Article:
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Inner Mongolia Yili Industrial Group — China's second-largest dairy producer by revenue — has signed a strategic cooperation agreement with Dairy Farmers of America Inc, news website Netease.com reported.
Dairy Farmers of America is a United States-based milk marketing cooperative, which represents about 30 percent of the US' raw milk producers.
Calls to Yili's public relations department went unanswered on Wednesday.
The Missouri-based DFA is owned by and serves nearly 13,000 dairy producers in 48 states. It buys raw milk from its members and sells milk and related products to wholesale buyers. The cooperative's net income increased more than 100 percent year-on-year to $83 million in 2012, according to its website.
"It's a win-win cooperation agreement, the DFA can use the Yili brand to enter the Chinese market, and at the same time, Yili will get a chance to improve its branding and technology," said Jian Aihua, a researcher with CIConsulting, an industry research organization. "In addition, the DFA is rich in milk, which doesn't rule out the possibility of a future agreement that will strengthen Yili's capability of getting raw milk."
The agreement follows a series of deals in China's dairy industry.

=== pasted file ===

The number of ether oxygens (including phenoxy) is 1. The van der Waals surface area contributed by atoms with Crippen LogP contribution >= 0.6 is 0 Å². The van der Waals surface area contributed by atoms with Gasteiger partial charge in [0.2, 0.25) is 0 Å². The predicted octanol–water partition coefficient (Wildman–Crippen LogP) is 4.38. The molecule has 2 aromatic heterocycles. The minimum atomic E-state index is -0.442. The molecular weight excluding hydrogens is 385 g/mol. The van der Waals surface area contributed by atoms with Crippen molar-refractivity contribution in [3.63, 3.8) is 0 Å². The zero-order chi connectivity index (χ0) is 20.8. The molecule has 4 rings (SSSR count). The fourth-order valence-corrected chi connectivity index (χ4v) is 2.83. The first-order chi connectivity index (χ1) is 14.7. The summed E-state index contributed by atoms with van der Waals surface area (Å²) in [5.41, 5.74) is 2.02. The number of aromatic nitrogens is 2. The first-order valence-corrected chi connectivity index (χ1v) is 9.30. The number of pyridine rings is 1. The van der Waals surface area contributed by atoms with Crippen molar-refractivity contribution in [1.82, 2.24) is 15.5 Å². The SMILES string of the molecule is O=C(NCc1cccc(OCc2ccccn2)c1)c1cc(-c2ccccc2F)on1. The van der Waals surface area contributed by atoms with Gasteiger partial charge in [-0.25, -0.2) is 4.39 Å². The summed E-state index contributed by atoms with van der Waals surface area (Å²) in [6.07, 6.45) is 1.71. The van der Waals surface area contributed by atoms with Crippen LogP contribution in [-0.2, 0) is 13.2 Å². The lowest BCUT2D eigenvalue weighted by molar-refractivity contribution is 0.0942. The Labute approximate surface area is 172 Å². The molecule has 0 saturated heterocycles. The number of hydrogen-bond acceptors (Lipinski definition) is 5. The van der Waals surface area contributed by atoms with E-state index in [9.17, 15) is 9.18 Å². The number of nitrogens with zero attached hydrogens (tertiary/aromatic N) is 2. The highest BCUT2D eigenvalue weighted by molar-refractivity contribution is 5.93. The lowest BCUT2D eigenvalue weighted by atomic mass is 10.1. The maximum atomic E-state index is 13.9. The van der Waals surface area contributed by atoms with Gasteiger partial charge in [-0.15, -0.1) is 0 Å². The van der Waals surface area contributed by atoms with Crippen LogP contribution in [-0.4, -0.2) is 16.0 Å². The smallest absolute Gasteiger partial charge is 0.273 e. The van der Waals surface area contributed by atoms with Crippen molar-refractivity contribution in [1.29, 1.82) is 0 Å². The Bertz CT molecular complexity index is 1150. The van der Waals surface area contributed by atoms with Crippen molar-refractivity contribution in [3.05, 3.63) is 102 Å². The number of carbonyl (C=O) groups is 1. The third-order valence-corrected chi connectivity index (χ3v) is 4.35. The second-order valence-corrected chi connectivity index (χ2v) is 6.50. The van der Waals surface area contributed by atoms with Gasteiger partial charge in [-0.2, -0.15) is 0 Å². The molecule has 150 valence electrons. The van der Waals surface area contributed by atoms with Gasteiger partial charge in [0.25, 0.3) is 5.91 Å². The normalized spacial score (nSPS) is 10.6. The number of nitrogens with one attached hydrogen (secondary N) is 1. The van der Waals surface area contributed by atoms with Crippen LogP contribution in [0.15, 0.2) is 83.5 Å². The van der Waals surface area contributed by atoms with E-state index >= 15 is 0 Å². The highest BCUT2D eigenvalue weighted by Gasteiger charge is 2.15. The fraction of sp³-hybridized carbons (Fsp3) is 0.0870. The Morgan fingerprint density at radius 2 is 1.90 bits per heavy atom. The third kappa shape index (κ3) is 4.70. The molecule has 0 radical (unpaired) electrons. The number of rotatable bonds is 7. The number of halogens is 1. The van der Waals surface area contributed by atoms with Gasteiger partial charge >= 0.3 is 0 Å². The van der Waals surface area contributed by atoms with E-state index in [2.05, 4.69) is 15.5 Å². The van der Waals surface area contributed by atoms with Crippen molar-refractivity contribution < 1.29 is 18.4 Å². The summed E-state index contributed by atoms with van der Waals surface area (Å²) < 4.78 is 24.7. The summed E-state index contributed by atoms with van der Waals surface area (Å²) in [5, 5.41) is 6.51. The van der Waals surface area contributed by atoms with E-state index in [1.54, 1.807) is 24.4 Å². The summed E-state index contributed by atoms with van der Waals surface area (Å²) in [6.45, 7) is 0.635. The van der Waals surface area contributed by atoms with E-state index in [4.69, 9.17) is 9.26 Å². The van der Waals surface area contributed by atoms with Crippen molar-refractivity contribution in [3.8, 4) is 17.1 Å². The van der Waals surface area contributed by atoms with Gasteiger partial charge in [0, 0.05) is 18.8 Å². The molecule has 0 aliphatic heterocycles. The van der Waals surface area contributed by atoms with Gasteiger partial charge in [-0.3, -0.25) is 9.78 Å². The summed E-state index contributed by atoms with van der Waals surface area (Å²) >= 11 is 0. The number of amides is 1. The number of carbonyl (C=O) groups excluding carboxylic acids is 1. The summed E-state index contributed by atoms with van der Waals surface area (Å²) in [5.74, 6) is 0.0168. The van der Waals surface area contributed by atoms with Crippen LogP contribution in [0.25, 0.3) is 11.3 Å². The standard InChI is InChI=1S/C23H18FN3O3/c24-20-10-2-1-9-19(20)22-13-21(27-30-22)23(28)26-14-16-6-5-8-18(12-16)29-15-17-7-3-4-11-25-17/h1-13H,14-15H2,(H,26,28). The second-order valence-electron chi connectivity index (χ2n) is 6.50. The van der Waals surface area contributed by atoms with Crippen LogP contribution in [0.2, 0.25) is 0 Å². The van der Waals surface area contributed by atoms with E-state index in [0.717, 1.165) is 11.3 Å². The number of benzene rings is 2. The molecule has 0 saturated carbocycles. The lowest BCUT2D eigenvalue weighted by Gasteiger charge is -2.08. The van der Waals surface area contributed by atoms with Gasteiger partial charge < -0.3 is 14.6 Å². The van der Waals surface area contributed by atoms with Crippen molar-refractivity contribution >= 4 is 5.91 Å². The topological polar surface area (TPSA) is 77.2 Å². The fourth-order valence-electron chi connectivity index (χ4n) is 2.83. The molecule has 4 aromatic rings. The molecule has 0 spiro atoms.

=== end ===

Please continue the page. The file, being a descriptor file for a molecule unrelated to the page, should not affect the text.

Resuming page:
Last month, China Mengniu Dairy Co, the country's largest dairy producer, said it had offered to acquire a 75 percent stake in domestic baby formula maker Yashili International Holdings Ltd for $1.6 billion, in a bid to boost its presence in the country's dairy industry.
The acquisition would be the largest single deal in the domestic dairy industry.
Meanwhile, Groupe Danone SA has recently invested in two joint projects with Mengniu, a move that will help to improve the French food giant's sliding market share in China.
And three months ago, to secure the quality and safety of its milk supply, Mengniu announced plans to pay HK$3.18 billion ($410.06 million) to take a controlling stake in China Modern Dairy Holding Ltd, the country's largest raw milk producer, which owns 22 dairy farms nationwide.
"Chinese investments in world-renowned dairy production firms are a hot topic in recent years, as the Chinese firms are attracted by their relatively cheap and better quality raw milk," said Lao Bing, general manager of the Shanghai-based Mental Marketing Dairy Consulting.
Last year, Yili said it had spent $214 million to build an infant formula plant in South Canterbury, New Zealand, in a deal that will see it take over Oceania Dairy Group.
According to IBISWorld Inc, a US-based market research company, China is currently the third-largest dairy producer in the world, after India and the US. Last year, the revenue of China's dairy industry grew at an annualized rate of 14.6 percent to reach $43.3 billion.